It can be a tricky business, this interviewing rock bands lark. Not just because you often have to go through PRs, and deal with conditions of interviewing bands or and because they may not be wanting to do interviews -but actually because of things like, well, the day jobs. Theirs as well as mine.
It’s a Friday afternoon when I catch up with Michael from We Are The Physics (there’s three Michaels in the band, which adds to the confusion), on a break from his day job. ‘I just work in offices,’ he explains, almost apologetically.
But soon he’s about to take a break away from the water cooler and the fax machine, and spend his annual leave heading out on tour with the band, in support of their sophomore album, Your Friend, The Atom. It has been four years since their debut We Are The Physics Are OK At Music came out. There is a reason for this, of course.
‘We’ve always been a DiY band,’ Michael says. ‘[The sophomore album] has taken so long to do, it’s almost a like a death, a terminal illness.’ That brings a new slant on the concept of a release schedule, I suppose. ‘We were writing the second album as soon as we finished the first, but we toured it for a year. We started to demo it in 2009.’ Ultimately, he explains, it comes down to economics. The reality of being in a do-it-yourself- band is, by definition, that you are doing these things yourselves, and that includes getting the money together to record your music.
The same goes for the band’s videos, fantastic affairs which have been doing the rounds in anticipation of the new album. ‘We just pull in favours from friends, no-one’s getting any money for it,’ Michael tells me, acknowledging that ‘it’s nice of them.’
The band release their albums through This Is Fake DiY Records, but they’ve been responsible for founding the album, with the label being responsible for manufacture and PR. He recalls experiences of negotiating with other labels when it appeared that A&R were hanging around offering opinions. ‘You always feel that you’re going to compromise when you’re on a major or an indie,’ he says. But they got to record with Thomas McNeice, the current drummer of Gang of Four, who he acknowledges as a major influence. He also tells me how indebted the band are to the likes of Devo and the Skids, but also is quick to mention Brainiac. ‘Off the wall, sqaure peg bands!’ he tells me.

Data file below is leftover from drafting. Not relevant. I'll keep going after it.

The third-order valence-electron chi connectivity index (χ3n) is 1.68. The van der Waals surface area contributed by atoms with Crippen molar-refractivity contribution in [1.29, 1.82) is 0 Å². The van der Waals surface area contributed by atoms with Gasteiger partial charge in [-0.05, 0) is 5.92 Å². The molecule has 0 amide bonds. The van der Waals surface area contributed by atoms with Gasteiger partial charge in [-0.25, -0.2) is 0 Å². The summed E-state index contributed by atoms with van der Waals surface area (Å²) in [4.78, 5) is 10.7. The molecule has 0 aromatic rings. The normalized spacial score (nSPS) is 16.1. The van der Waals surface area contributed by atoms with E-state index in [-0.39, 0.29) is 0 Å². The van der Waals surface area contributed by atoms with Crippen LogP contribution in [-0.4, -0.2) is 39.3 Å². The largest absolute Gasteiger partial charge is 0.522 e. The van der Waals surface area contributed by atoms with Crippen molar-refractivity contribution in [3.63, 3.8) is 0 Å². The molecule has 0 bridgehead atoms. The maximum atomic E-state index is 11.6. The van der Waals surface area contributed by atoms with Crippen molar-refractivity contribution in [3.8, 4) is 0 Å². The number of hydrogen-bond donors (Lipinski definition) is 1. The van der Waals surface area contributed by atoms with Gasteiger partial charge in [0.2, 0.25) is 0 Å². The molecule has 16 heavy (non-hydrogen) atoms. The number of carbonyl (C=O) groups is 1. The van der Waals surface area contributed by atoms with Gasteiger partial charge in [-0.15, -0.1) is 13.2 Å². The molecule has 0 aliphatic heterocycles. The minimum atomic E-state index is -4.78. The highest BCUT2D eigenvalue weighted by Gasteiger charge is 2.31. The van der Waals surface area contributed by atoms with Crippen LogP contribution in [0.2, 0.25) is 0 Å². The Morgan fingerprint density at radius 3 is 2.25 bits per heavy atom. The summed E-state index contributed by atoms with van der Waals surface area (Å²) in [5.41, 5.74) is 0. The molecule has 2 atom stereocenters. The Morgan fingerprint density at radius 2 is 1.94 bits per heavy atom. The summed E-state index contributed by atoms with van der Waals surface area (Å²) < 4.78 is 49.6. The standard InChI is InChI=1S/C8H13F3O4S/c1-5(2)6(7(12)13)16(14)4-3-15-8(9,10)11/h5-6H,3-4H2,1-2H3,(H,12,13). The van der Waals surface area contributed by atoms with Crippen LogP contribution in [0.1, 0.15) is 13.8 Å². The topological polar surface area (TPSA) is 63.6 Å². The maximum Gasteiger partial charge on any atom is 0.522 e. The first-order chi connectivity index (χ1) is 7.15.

Perhaps more than any other city in the British Isles, Glasgow is often portrayed as being a band where everyone is part of the scene, where everyone hangs out together and lives nearby to another. This isn’t the case with WATP. Although they all live there, they’re all doted around the city, not all living around the fabled West End hanging out at the legendary drinking holes around Hillhead. They don’t consider themselves part of any scene. ‘You need bands that don’t fit in,’ Michael believes. Whilst many Scots acts profiles start to tail off the further south you head of Gretna Green, the opposite has been the case for them.
The reality is that they have set their sights far further afield than just their hometown. ‘We’ve always seemed to do better in England than in Scotland. We’ve never done as well in Glasgow as [they have] in London. We struggled to build a fanbase in Glasgow,’ he adds, though it is evident that they have done so. ‘We wanted to play to as many people as possible’ -and one of those places is…Russia?
‘We’ve toured Russia twice,’ he reveals. Although he admits that it is a ‘scary country’-alluding to the current stories about the imprisonment of Pussy Riot and banning of anything that constitutes ‘homosexual propoganda’, they have played both Moscow and St. Petersburg. This came about after a chance encounter at a gig where someone was a promoter who puts on bands in Russia. I ask if it’s influenced their songwriting at all. After consideration, he says that the the space race era of the 1960s is something that they write about, although he owns up to being unsure if it ended up on the new LP.
Proudly going against the grain, the fitting in of gigs around the day jobs to pay their rent means that ‘We always make our gigs an even’ adding ‘that’s our only weapon, that we’re quite good live.’ The forthcoming tour will see them supporting We Were Promised Jetpacks on some dates – and he relishes the fact that they’re both quite different bands in their sound. ‘There’ll be an audience to win over!’ He enthuses. ‘It doesn’t seem to work when we play with similar bands.’
Your Friend, The Atom is out on This Is Fake DiY Records on October 22.